Recycling is seen as a large potential new source of EV minerals, and governments and companies around the world are boosting efforts to turn old batteries into new ones. U.S. President Joe Biden's administration, for example, said this week it would set aside $3 billion in part to finance EV battery recycling.
Switzerland-based Glencore's investment will come in the form of a $200 million note that is convertible to equity at $9.95 per share, roughly 38% higher than Li-Cycle's stock closing price on Wednesday.
Glencore will gain a seat on Toronto-based Li-Cycle's board and has agreed to a standstill agreement, which prohibits unsolicited takeover offers.
The deal is set to close by July. LG Chem Ltd and privately held Koch Industries Inc are also investors in Li-Cycle.
The deal announced on Thursday is the latest between a mining giant and recycler. In March, French mining group Eramet said it could develop jointly with Suez a recycling facility in France for EV batteries by 2024.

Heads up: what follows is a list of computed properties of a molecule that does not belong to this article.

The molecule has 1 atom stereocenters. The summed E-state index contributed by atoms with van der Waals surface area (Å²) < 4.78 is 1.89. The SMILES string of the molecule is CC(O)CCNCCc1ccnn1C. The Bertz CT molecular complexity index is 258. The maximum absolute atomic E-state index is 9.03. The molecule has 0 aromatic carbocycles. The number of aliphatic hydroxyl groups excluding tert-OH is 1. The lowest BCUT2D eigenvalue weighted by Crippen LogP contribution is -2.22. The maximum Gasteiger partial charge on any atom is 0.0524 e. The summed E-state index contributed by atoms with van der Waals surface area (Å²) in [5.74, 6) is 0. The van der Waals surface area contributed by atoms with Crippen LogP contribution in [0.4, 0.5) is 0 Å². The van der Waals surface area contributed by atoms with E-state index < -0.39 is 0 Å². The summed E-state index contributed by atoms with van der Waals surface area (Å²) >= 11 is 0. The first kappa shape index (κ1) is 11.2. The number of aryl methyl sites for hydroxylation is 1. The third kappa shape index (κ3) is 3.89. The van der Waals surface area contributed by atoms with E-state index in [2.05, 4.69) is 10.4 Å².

Glencore will supply Li-Cycle black mass - shredded batteries that can be processed to extract metals such as cobalt and nickel - as well as manufacturing scrap, giving Li-Cycle access to more feedstock to recycle.
Roughly 5% to 10% of the EV battery manufacturing process produces manufacturing waste. Li-Cycle is building several recycling facilities around North America. The Glencore investment will be used by Li-Cycle for those projects and other corporate purposes.
The Glencore-Li-Cycle deal is part of a long-term agreement, though the companies did not specify the timeline.
Glencore has also agreed to supply Li-Cycle with sulfuric acid and will buy certain metals that are produced during Li-Cycle's recycling process.
(Reporting by Ernest Scheyder; Editing by Muralikumar Anantharaman)